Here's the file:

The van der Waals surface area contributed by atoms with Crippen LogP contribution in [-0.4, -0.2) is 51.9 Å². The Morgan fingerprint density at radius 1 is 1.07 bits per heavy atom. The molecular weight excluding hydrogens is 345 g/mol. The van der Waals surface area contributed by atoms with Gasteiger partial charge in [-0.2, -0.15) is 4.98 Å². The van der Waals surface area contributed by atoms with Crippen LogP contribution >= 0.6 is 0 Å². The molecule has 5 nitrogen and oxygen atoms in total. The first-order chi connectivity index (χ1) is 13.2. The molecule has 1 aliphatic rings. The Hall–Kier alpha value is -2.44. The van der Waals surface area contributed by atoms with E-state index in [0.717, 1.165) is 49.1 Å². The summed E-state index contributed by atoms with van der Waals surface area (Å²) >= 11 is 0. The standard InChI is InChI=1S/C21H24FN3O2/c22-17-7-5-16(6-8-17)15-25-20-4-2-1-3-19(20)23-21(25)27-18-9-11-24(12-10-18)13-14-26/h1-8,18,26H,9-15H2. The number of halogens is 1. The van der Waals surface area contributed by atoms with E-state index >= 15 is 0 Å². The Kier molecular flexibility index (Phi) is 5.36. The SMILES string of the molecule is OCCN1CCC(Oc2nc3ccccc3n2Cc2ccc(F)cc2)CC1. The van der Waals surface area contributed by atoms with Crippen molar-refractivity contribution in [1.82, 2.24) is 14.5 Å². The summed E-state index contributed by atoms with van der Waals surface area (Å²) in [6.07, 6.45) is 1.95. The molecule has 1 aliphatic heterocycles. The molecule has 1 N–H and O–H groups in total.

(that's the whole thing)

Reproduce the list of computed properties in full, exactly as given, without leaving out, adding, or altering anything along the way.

The van der Waals surface area contributed by atoms with Crippen LogP contribution in [-0.4, -0.2) is 51.9 Å². The Morgan fingerprint density at radius 1 is 1.07 bits per heavy atom. The molecular weight excluding hydrogens is 345 g/mol. The van der Waals surface area contributed by atoms with Gasteiger partial charge in [-0.2, -0.15) is 4.98 Å². The van der Waals surface area contributed by atoms with Crippen LogP contribution >= 0.6 is 0 Å². The molecule has 5 nitrogen and oxygen atoms in total. The first-order chi connectivity index (χ1) is 13.2. The molecule has 1 aliphatic rings. The Hall–Kier alpha value is -2.44. The van der Waals surface area contributed by atoms with E-state index in [0.717, 1.165) is 49.1 Å². The summed E-state index contributed by atoms with van der Waals surface area (Å²) >= 11 is 0. The standard InChI is InChI=1S/C21H24FN3O2/c22-17-7-5-16(6-8-17)15-25-20-4-2-1-3-19(20)23-21(25)27-18-9-11-24(12-10-18)13-14-26/h1-8,18,26H,9-15H2. The number of halogens is 1. The van der Waals surface area contributed by atoms with E-state index >= 15 is 0 Å². The Kier molecular flexibility index (Phi) is 5.36. The SMILES string of the molecule is OCCN1CCC(Oc2nc3ccccc3n2Cc2ccc(F)cc2)CC1. The van der Waals surface area contributed by atoms with Crippen molar-refractivity contribution in [1.82, 2.24) is 14.5 Å². The summed E-state index contributed by atoms with van der Waals surface area (Å²) in [6.07, 6.45) is 1.95. The molecule has 1 aliphatic heterocycles. The molecule has 1 N–H and O–H groups in total.